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The Vote Low Cost concept was developed by Paul McWilliams. He started this website to give out information about VLC.
Our goal is to have the VLC approach tried out in some close elections.

Build a Connection With Other Groups

A number of organizations have been involved in political reform projects for years. It would be great to have them hear of VLC and become interested in trying out this approach. How will that happen? Through word of mouth, by persons such as you telling more people about VLC.

We need your help in spreading the word about Vote Low Cost. We thank you for whatever you can do.

About Paul McWilliams

Paul McWilliams is a counselor and writer. He received a Masters Degree in Social Work at San Francisco State University and a Masters Degree in Divinity at San Francisco Theological Seminary.

In his politics, Mr. McWilliams is a moderate Democrat disillusioned with the failure of Democrats to bring about reform at the state and federal levels. He believes campaign reform and political reform are more immediately important than other issues. He is committed to voting low cost, whether for Democrats or Republicans, because he believes the VLC approach will bring about real reform.

Paul and his cat live in the Southern Sierras above Bakersfield, California.

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Special Interest Campaign Financing and Campaign Corruption: The Vote Low Cost Answer

What is Special Interest Campaign Corruption?

Special interests can be any group or individual that give campaign finances or gifts to politicians in exchange for political favors. The favors take the form of legislation or votes: E.g. "Vote against that legislation that restricts what we can do." "Sponsor this legislation to support our cause." "Vote for this tax break for our group." Special interests include corporations, unions, clubs, associations, wealthy individuals, religious groups, tribes, foreign companies, and even foreign governments.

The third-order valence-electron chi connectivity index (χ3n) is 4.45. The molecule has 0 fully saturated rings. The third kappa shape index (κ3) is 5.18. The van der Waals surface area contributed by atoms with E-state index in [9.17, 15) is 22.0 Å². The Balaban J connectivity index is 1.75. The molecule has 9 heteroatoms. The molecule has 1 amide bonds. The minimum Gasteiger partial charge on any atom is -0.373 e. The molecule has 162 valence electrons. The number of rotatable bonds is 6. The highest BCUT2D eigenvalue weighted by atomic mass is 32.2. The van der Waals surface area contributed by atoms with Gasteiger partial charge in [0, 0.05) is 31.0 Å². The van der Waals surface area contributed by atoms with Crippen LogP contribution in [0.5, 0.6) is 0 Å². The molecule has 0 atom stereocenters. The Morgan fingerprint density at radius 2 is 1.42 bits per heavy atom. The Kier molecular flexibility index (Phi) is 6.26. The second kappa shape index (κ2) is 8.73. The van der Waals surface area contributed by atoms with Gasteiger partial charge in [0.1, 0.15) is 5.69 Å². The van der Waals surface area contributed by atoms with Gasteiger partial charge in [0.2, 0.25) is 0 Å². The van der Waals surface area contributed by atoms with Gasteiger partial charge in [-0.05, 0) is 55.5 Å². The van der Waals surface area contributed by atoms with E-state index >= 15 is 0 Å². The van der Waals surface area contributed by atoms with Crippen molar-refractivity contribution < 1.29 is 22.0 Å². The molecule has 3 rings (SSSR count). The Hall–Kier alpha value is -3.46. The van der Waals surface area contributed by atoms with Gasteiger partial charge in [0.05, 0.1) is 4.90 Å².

Special interest campaign corruption occurs when politicians do what is best for the special interests who finance their campaigns instead of what is best for our country.

For example, campaign corruption adds to our country's huge health care problem, with medical costs rising at incredible, unaffordable rates. Numerous special interests, including medical insurance companies, drug manufacturers, hospitals, doctors, lawyers, and other insurers and providers, provide campaign financing to politicians. When politicians try to do something about the health care crisis, their hands are tied because of the conflicting desires of these special interests. So they end up doing nothing at all!

This campaign corruption will end and our health care crisis will be resolved only when special interest campaign contributions no longer control politicians.

Special Interest Campaign Corruption is High Because Candidates Spend More and More

Candidates who spend more money than their opponents are more likely to win election. So campaign financing keeps rising, more special interest contributions go to campaign financing, and campaign corruption increases. Special interests also pay for politicians' meals, rounds of golf, vacations, cars, and just about anything. But super-high special interest campaign financing is the biggest contributor to political corruption.

The increasing costs of Presidential campaigns are a good example of how campaign costs are ballooning. In their primary campaigns, the two main Presidential candidates together spent $87 million in 1996, $144 million in 2000, and $504 million in 2004. That's a 480% increase in 8 short years!

In election campaigns, the last messages voters hear have the strongest impact. That's why we are swamped with expensive political TV and radio ads just before the vote. Most campaign finances are spent in this way, and the majority of ads are paid by special interests. That's the main way special interest campaign financing contributes to campaign corruption.

Candidates who spend more win more.
So they accept more special interest campaign contributions.
They then do what's best for special interests.
Campaign corruption increases.

We want politicians to do what's best for America. Only campaign finance reform will limit special interest campaign financing and decrease campaign corruption.

Special Interest Independent Campaign Spending Also Increases Campaign Corruption.

To get around campaign finance reforms and limitations, many special interest campaign contributions go to Political Action Committees (PACs) that run ads and spend money independently of candidate's campaigns.